Government plans to regulate lobbyists have been attacked as "fundamentally flawed" by leading players in the industry.
This attack came as representatives from the lobbying profession spoke to MPs on the Constitutional Reform Committee about their concerns. Ministers are in the middle of a consultation on who should, and should not, be made to sign the register.
Francis Ingham, from the Public Relations Consultants' Association, argued that the register failed to go far enough. The government's planned register, he said, only covered third-party operatives who represented many clients as part of a lobbying agency. It left out dedicated staff who worked in one company.
"It has a very narrow definition. It will cover only a small part of the industry. It will exclude anyone who works in an in-house team. It will exclude lawyers who lobby, management consultants who lobby, it won't cover many people. It is unfair to the people covered."
Ingham also mocked how effective the government's register would be as, he claimed, existing voluntary registers require more information than the statutory one being envisaged. As a result, he was sceptical "how you can make a greater call for transparency, by reducing the quantity of information that’s required and the amount of people who are required to give it".
He called for the government to "broaden the scope of the register and get on with implementing it, rather than waste more time".
After recent scandals over lobbying involving the firm Bell Pottinger and former defence secretary Liam Fox, Ingham declared the public were prone to "unwarranted [and] disingenuous" concern about meetings between politicians and lobbyists.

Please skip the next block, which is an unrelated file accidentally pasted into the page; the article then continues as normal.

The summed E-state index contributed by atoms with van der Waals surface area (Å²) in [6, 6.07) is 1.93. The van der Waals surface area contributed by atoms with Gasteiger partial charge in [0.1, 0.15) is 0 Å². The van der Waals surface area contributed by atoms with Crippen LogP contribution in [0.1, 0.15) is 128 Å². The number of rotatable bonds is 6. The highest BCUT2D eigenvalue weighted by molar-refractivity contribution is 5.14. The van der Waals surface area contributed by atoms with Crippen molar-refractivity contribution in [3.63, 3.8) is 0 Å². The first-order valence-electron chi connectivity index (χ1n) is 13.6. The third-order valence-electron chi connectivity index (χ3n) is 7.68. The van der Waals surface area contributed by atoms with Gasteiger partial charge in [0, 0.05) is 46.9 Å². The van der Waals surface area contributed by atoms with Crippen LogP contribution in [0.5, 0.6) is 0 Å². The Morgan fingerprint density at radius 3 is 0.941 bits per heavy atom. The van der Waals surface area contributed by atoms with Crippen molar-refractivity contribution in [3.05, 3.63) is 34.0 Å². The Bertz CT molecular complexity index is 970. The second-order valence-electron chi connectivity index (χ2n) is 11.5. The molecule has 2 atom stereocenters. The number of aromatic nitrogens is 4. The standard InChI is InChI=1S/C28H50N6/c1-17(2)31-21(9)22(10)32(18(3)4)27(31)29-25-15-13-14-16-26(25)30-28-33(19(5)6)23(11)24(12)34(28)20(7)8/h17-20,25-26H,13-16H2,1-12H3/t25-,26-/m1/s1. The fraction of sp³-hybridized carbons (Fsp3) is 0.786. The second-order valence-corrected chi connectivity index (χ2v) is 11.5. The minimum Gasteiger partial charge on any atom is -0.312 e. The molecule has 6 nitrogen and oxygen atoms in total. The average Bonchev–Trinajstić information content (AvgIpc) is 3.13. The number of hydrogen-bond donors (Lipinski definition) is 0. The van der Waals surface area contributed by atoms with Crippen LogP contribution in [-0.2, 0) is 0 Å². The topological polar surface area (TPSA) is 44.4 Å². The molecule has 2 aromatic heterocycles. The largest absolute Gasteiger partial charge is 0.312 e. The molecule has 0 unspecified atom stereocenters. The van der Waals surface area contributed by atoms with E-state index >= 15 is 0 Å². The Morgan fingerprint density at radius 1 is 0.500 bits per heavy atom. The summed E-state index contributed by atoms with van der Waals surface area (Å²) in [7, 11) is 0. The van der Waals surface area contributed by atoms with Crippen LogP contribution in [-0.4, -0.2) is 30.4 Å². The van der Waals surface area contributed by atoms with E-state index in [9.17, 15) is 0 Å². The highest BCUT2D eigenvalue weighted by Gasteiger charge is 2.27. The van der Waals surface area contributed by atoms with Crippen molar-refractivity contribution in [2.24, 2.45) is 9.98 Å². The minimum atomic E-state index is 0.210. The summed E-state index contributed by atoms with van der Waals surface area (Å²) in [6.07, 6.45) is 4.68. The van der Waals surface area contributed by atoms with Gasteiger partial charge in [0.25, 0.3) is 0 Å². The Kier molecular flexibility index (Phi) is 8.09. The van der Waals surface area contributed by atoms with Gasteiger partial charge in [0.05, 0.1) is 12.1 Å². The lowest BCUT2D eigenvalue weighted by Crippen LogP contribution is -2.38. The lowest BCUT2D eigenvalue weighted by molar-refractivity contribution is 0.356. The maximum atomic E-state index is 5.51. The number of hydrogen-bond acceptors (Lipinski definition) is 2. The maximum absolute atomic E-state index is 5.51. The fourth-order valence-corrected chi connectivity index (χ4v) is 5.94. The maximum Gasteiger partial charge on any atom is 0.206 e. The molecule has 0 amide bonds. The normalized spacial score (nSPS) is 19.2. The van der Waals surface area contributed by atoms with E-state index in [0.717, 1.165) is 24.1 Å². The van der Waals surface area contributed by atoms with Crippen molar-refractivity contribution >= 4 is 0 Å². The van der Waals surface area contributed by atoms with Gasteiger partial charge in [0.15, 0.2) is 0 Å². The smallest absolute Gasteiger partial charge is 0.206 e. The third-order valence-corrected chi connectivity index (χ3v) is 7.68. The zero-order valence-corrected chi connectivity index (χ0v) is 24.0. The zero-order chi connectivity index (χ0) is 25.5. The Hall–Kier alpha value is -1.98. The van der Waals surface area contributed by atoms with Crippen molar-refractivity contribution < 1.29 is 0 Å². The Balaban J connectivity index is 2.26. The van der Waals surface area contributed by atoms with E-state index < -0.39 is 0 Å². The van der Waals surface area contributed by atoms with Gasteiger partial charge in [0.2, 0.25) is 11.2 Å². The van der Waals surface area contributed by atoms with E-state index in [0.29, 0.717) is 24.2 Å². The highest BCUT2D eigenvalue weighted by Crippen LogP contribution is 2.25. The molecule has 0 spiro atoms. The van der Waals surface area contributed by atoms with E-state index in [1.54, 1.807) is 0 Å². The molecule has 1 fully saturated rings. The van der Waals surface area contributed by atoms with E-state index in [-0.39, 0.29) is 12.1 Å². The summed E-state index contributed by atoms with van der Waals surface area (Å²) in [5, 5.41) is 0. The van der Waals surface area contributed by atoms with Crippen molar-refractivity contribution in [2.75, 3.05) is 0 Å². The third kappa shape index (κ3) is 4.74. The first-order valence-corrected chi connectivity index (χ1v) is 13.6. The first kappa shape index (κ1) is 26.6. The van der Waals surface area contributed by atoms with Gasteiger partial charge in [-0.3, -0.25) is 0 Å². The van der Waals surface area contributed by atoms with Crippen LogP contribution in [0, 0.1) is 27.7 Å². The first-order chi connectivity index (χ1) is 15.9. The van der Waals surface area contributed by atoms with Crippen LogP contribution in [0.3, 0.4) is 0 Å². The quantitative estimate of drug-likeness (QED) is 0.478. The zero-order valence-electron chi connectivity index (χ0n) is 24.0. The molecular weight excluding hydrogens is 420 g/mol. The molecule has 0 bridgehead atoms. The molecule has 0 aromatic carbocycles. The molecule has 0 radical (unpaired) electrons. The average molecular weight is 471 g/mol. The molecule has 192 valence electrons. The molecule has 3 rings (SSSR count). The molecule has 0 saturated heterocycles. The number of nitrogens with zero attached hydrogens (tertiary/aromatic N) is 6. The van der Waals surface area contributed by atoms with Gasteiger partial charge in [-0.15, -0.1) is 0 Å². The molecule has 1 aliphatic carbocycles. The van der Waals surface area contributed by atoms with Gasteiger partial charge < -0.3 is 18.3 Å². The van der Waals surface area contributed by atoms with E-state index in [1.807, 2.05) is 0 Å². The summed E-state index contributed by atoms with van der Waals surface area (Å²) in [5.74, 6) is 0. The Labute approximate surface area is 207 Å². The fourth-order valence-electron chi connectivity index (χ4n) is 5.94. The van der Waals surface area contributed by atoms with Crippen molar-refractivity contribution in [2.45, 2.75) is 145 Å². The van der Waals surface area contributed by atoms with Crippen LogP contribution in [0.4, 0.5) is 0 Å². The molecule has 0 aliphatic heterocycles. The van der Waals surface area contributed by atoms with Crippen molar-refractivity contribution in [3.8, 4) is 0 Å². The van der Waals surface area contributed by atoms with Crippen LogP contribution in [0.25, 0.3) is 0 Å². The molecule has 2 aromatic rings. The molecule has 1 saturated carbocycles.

This session by the Political and Constitutional Reform committee came as they consider the government's plans for a register. The government recently announced it would impose one in a move to "bring transparency to the process". David Cameron declared in February 2010 that lobbying was "the next big scandal waiting to happen".
In-house lobbyists work for a single organisation, and lobby ministers and MPs for that organisation only. Third party lobbyists work for agencies, and have a variety of clients.
Jane Wilson, from the CIPR, told MPs that the register was "fundamentally flawed" as it effectively exempted 80% of the lobbying profession. She insisted that lobbying was an "essential part of the democratic process".
The register was dismissed as "flawed and pretty pointless" by the APPC's Helen Johnson. She said she was disappointed by the government's "starting premise that it need only extend to lobbyists acting on behalf of a third party".
"It is at best a deprecation, at worst an unnecessary regulatory burden.... the net result is that you end up not with a register of lobbyists, but a sub-set, a minority of lobbyists" she added.
All three lobbyists agreed that trade unions, in their activities with politicians, should be included on the register.
"If organisations are making representations to politicians, they should do it in an open and transparent way", Johnson told MPs.
Committee member Paul Flynn poured scorn on the lobbyists' argument. He claimed the three professionals were fighting like "cats in a sack" over their main message and needed "someone to bang their heads together from the outside".
He attacked their call for a wider register as "trying to take the proposition of corporate lobbying and spreading it so that it applies to everyone and becomes meaningless".